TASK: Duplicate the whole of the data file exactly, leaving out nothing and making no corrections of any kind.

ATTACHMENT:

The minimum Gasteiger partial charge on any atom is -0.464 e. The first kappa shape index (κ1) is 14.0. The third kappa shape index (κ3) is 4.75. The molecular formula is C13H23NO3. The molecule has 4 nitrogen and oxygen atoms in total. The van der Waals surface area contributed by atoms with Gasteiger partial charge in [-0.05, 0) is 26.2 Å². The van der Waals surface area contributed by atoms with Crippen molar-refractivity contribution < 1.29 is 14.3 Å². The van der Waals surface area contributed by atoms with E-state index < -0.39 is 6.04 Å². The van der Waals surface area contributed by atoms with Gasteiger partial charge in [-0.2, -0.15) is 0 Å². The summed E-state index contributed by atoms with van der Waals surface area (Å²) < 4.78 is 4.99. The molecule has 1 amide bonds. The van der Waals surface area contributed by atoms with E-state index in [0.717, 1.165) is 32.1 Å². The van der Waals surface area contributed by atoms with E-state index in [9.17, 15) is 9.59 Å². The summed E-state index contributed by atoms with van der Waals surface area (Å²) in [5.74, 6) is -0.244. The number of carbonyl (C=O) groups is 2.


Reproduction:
The minimum Gasteiger partial charge on any atom is -0.464 e. The first kappa shape index (κ1) is 14.0. The third kappa shape index (κ3) is 4.75. The molecular formula is C13H23NO3. The molecule has 4 nitrogen and oxygen atoms in total. The van der Waals surface area contributed by atoms with Gasteiger partial charge in [-0.05, 0) is 26.2 Å². The van der Waals surface area contributed by atoms with Crippen molar-refractivity contribution < 1.29 is 14.3 Å². The van der Waals surface area contributed by atoms with E-state index < -0.39 is 6.04 Å². The van der Waals surface area contributed by atoms with Gasteiger partial charge in [-0.2, -0.15) is 0 Å². The summed E-state index contributed by atoms with van der Waals surface area (Å²) < 4.78 is 4.99. The molecule has 1 amide bonds. The van der Waals surface area contributed by atoms with E-state index in [0.717, 1.165) is 32.1 Å². The van der Waals surface area contributed by atoms with E-state index in [9.17, 15) is 9.59 Å². The summed E-state index contributed by atoms with van der Waals surface area (Å²) in [5.74, 6) is -0.244. The number of carbonyl (C=O) groups is 2.